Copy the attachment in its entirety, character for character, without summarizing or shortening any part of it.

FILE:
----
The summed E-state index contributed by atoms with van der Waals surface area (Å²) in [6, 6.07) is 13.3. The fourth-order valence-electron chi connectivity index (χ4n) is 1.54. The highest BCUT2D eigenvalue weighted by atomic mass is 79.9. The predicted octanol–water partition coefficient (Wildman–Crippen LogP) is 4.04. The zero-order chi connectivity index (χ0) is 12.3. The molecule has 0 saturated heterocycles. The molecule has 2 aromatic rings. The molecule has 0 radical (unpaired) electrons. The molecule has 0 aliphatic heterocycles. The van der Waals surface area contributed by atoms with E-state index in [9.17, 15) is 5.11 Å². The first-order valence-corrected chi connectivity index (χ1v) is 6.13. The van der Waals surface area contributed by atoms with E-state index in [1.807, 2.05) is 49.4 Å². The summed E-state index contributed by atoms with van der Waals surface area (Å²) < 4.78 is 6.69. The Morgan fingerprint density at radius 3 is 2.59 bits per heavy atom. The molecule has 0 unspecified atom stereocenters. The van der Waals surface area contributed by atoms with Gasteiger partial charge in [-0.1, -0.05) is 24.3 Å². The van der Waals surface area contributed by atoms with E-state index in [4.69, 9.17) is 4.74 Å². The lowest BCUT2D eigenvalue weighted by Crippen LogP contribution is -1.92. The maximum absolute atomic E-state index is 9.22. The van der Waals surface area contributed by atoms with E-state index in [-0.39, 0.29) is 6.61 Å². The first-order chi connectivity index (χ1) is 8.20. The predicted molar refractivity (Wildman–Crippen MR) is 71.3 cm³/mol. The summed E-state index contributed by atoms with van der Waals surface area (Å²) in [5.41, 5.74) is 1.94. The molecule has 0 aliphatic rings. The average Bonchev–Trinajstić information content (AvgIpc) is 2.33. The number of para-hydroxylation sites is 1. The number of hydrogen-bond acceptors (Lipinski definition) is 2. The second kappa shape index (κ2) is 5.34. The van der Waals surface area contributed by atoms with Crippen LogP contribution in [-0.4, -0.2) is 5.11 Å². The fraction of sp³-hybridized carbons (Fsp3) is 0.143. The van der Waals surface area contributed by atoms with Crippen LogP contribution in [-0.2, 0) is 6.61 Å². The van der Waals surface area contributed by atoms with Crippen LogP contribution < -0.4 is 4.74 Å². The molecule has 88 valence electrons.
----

The summed E-state index contributed by atoms with van der Waals surface area (Å²) in [6, 6.07) is 13.3. The fourth-order valence-electron chi connectivity index (χ4n) is 1.54. The highest BCUT2D eigenvalue weighted by atomic mass is 79.9. The predicted octanol–water partition coefficient (Wildman–Crippen LogP) is 4.04. The zero-order chi connectivity index (χ0) is 12.3. The molecule has 0 saturated heterocycles. The molecule has 2 aromatic rings. The molecule has 0 radical (unpaired) electrons. The molecule has 0 aliphatic heterocycles. The van der Waals surface area contributed by atoms with E-state index in [9.17, 15) is 5.11 Å². The first-order valence-corrected chi connectivity index (χ1v) is 6.13. The van der Waals surface area contributed by atoms with E-state index in [1.807, 2.05) is 49.4 Å². The summed E-state index contributed by atoms with van der Waals surface area (Å²) < 4.78 is 6.69. The Morgan fingerprint density at radius 3 is 2.59 bits per heavy atom. The molecule has 0 unspecified atom stereocenters. The van der Waals surface area contributed by atoms with Gasteiger partial charge in [-0.1, -0.05) is 24.3 Å². The van der Waals surface area contributed by atoms with E-state index in [4.69, 9.17) is 4.74 Å². The lowest BCUT2D eigenvalue weighted by Crippen LogP contribution is -1.92. The maximum absolute atomic E-state index is 9.22. The van der Waals surface area contributed by atoms with E-state index in [-0.39, 0.29) is 6.61 Å². The first-order chi connectivity index (χ1) is 8.20. The predicted molar refractivity (Wildman–Crippen MR) is 71.3 cm³/mol. The summed E-state index contributed by atoms with van der Waals surface area (Å²) in [5.41, 5.74) is 1.94. The molecule has 0 aliphatic rings. The average Bonchev–Trinajstić information content (AvgIpc) is 2.33. The number of para-hydroxylation sites is 1. The number of hydrogen-bond acceptors (Lipinski definition) is 2. The second kappa shape index (κ2) is 5.34. The van der Waals surface area contributed by atoms with Crippen LogP contribution in [-0.4, -0.2) is 5.11 Å². The fraction of sp³-hybridized carbons (Fsp3) is 0.143. The van der Waals surface area contributed by atoms with Crippen LogP contribution in [-0.2, 0) is 6.61 Å². The van der Waals surface area contributed by atoms with Crippen LogP contribution < -0.4 is 4.74 Å². The molecule has 88 valence electrons.